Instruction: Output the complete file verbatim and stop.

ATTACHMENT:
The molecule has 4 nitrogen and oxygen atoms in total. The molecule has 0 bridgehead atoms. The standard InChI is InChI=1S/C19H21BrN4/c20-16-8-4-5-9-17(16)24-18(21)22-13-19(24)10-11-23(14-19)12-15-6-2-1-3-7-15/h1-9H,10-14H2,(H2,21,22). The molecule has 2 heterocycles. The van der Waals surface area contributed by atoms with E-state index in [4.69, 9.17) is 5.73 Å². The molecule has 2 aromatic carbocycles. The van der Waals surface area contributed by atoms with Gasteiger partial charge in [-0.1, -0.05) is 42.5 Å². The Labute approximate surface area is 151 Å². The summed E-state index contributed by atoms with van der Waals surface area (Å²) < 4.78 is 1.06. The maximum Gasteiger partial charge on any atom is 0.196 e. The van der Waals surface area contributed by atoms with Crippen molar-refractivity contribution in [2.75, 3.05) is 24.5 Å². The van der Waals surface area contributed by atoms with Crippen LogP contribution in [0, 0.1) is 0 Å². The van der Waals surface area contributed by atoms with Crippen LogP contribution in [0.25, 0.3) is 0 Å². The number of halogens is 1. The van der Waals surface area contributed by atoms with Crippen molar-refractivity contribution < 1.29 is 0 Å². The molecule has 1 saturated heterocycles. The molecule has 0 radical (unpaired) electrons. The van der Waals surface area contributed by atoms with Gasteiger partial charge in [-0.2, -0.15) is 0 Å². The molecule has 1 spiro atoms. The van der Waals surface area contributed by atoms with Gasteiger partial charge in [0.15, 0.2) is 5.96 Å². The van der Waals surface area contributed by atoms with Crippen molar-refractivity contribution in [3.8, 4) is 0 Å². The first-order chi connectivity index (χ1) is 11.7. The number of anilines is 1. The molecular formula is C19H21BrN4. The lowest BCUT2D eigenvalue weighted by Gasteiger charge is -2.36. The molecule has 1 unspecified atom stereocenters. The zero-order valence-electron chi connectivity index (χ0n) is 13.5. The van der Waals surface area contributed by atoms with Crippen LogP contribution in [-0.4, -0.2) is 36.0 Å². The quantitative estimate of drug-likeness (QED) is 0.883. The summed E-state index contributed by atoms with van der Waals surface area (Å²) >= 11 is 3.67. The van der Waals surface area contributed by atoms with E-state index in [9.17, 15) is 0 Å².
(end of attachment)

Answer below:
The molecule has 4 nitrogen and oxygen atoms in total. The molecule has 0 bridgehead atoms. The standard InChI is InChI=1S/C19H21BrN4/c20-16-8-4-5-9-17(16)24-18(21)22-13-19(24)10-11-23(14-19)12-15-6-2-1-3-7-15/h1-9H,10-14H2,(H2,21,22). The molecule has 2 heterocycles. The van der Waals surface area contributed by atoms with E-state index in [4.69, 9.17) is 5.73 Å². The molecule has 2 aromatic carbocycles. The van der Waals surface area contributed by atoms with Gasteiger partial charge in [-0.1, -0.05) is 42.5 Å². The Labute approximate surface area is 151 Å². The summed E-state index contributed by atoms with van der Waals surface area (Å²) < 4.78 is 1.06. The maximum Gasteiger partial charge on any atom is 0.196 e. The van der Waals surface area contributed by atoms with Crippen molar-refractivity contribution in [2.75, 3.05) is 24.5 Å². The van der Waals surface area contributed by atoms with Crippen LogP contribution in [0, 0.1) is 0 Å². The van der Waals surface area contributed by atoms with Crippen LogP contribution in [0.25, 0.3) is 0 Å². The number of halogens is 1. The van der Waals surface area contributed by atoms with Crippen molar-refractivity contribution < 1.29 is 0 Å². The molecule has 1 saturated heterocycles. The molecule has 0 radical (unpaired) electrons. The van der Waals surface area contributed by atoms with Gasteiger partial charge in [-0.2, -0.15) is 0 Å². The molecule has 1 spiro atoms. The van der Waals surface area contributed by atoms with Gasteiger partial charge in [0.15, 0.2) is 5.96 Å². The van der Waals surface area contributed by atoms with Crippen molar-refractivity contribution in [3.8, 4) is 0 Å². The first-order chi connectivity index (χ1) is 11.7. The number of anilines is 1. The molecular formula is C19H21BrN4. The lowest BCUT2D eigenvalue weighted by Gasteiger charge is -2.36. The molecule has 1 unspecified atom stereocenters. The zero-order valence-electron chi connectivity index (χ0n) is 13.5. The van der Waals surface area contributed by atoms with Crippen LogP contribution in [-0.4, -0.2) is 36.0 Å². The quantitative estimate of drug-likeness (QED) is 0.883. The summed E-state index contributed by atoms with van der Waals surface area (Å²) >= 11 is 3.67. The van der Waals surface area contributed by atoms with E-state index in [9.17, 15) is 0 Å².